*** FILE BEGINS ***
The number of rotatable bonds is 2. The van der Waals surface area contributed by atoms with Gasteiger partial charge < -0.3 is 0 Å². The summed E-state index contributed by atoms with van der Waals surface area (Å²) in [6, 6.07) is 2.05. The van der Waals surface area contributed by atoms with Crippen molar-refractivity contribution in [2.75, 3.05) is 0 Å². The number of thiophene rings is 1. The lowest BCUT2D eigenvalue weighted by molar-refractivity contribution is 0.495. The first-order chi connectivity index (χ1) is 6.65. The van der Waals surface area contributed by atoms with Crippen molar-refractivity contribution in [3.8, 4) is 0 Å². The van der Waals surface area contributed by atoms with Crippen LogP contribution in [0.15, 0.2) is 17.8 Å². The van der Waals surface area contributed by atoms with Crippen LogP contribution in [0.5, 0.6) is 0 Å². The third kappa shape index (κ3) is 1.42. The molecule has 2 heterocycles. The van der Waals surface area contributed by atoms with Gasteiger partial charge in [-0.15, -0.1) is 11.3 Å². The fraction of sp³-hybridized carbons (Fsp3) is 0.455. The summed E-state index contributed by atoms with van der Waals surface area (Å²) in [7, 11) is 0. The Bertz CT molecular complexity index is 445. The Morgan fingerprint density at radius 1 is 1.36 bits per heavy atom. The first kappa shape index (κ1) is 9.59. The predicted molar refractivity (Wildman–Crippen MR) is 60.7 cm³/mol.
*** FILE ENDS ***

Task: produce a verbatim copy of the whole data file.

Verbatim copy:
The number of rotatable bonds is 2. The van der Waals surface area contributed by atoms with Gasteiger partial charge < -0.3 is 0 Å². The summed E-state index contributed by atoms with van der Waals surface area (Å²) in [6, 6.07) is 2.05. The van der Waals surface area contributed by atoms with Crippen molar-refractivity contribution in [2.75, 3.05) is 0 Å². The number of thiophene rings is 1. The lowest BCUT2D eigenvalue weighted by molar-refractivity contribution is 0.495. The first-order chi connectivity index (χ1) is 6.65. The van der Waals surface area contributed by atoms with Crippen molar-refractivity contribution in [3.8, 4) is 0 Å². The van der Waals surface area contributed by atoms with Crippen LogP contribution in [0.15, 0.2) is 17.8 Å². The van der Waals surface area contributed by atoms with Crippen LogP contribution in [0.5, 0.6) is 0 Å². The third kappa shape index (κ3) is 1.42. The molecule has 2 heterocycles. The van der Waals surface area contributed by atoms with Gasteiger partial charge in [-0.15, -0.1) is 11.3 Å². The fraction of sp³-hybridized carbons (Fsp3) is 0.455. The summed E-state index contributed by atoms with van der Waals surface area (Å²) in [7, 11) is 0. The Bertz CT molecular complexity index is 445. The Morgan fingerprint density at radius 1 is 1.36 bits per heavy atom. The first kappa shape index (κ1) is 9.59. The predicted molar refractivity (Wildman–Crippen MR) is 60.7 cm³/mol.